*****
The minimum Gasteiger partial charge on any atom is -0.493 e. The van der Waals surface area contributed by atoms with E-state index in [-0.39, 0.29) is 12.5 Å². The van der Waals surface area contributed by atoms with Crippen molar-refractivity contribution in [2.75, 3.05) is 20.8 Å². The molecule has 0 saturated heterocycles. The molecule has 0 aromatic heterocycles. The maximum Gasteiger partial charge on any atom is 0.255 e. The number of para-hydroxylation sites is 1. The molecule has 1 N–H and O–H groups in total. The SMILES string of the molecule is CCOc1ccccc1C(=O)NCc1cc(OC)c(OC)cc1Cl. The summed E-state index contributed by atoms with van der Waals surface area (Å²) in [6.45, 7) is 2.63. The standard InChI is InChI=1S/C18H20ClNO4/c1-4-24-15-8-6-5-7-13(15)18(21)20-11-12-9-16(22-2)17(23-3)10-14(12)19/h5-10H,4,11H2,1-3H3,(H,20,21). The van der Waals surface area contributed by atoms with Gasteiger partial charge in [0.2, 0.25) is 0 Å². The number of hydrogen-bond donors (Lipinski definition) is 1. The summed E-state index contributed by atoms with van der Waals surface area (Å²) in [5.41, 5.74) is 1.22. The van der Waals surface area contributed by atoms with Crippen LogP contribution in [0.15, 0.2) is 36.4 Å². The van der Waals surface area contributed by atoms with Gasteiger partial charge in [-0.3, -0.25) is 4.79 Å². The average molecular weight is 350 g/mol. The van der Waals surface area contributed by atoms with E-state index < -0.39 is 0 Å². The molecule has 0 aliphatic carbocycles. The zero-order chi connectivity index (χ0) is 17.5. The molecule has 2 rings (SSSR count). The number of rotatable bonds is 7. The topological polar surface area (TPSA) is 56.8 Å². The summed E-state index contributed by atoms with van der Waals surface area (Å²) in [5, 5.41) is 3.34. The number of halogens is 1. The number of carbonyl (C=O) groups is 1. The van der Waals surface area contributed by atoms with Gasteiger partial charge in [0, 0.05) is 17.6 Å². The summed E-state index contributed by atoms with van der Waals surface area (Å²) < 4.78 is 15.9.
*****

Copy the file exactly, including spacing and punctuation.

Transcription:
The minimum Gasteiger partial charge on any atom is -0.493 e. The van der Waals surface area contributed by atoms with E-state index in [-0.39, 0.29) is 12.5 Å². The van der Waals surface area contributed by atoms with Crippen molar-refractivity contribution in [2.75, 3.05) is 20.8 Å². The molecule has 0 saturated heterocycles. The molecule has 0 aromatic heterocycles. The maximum Gasteiger partial charge on any atom is 0.255 e. The number of para-hydroxylation sites is 1. The molecule has 1 N–H and O–H groups in total. The SMILES string of the molecule is CCOc1ccccc1C(=O)NCc1cc(OC)c(OC)cc1Cl. The summed E-state index contributed by atoms with van der Waals surface area (Å²) in [6.45, 7) is 2.63. The standard InChI is InChI=1S/C18H20ClNO4/c1-4-24-15-8-6-5-7-13(15)18(21)20-11-12-9-16(22-2)17(23-3)10-14(12)19/h5-10H,4,11H2,1-3H3,(H,20,21). The van der Waals surface area contributed by atoms with Gasteiger partial charge in [0.2, 0.25) is 0 Å². The number of hydrogen-bond donors (Lipinski definition) is 1. The summed E-state index contributed by atoms with van der Waals surface area (Å²) in [5.41, 5.74) is 1.22. The van der Waals surface area contributed by atoms with Crippen LogP contribution in [0.15, 0.2) is 36.4 Å². The van der Waals surface area contributed by atoms with Gasteiger partial charge in [-0.3, -0.25) is 4.79 Å². The average molecular weight is 350 g/mol. The van der Waals surface area contributed by atoms with E-state index < -0.39 is 0 Å². The molecule has 0 aliphatic carbocycles. The zero-order chi connectivity index (χ0) is 17.5. The molecule has 2 rings (SSSR count). The number of rotatable bonds is 7. The topological polar surface area (TPSA) is 56.8 Å². The summed E-state index contributed by atoms with van der Waals surface area (Å²) in [5, 5.41) is 3.34. The number of halogens is 1. The number of carbonyl (C=O) groups is 1. The van der Waals surface area contributed by atoms with Gasteiger partial charge in [0, 0.05) is 17.6 Å². The summed E-state index contributed by atoms with van der Waals surface area (Å²) < 4.78 is 15.9.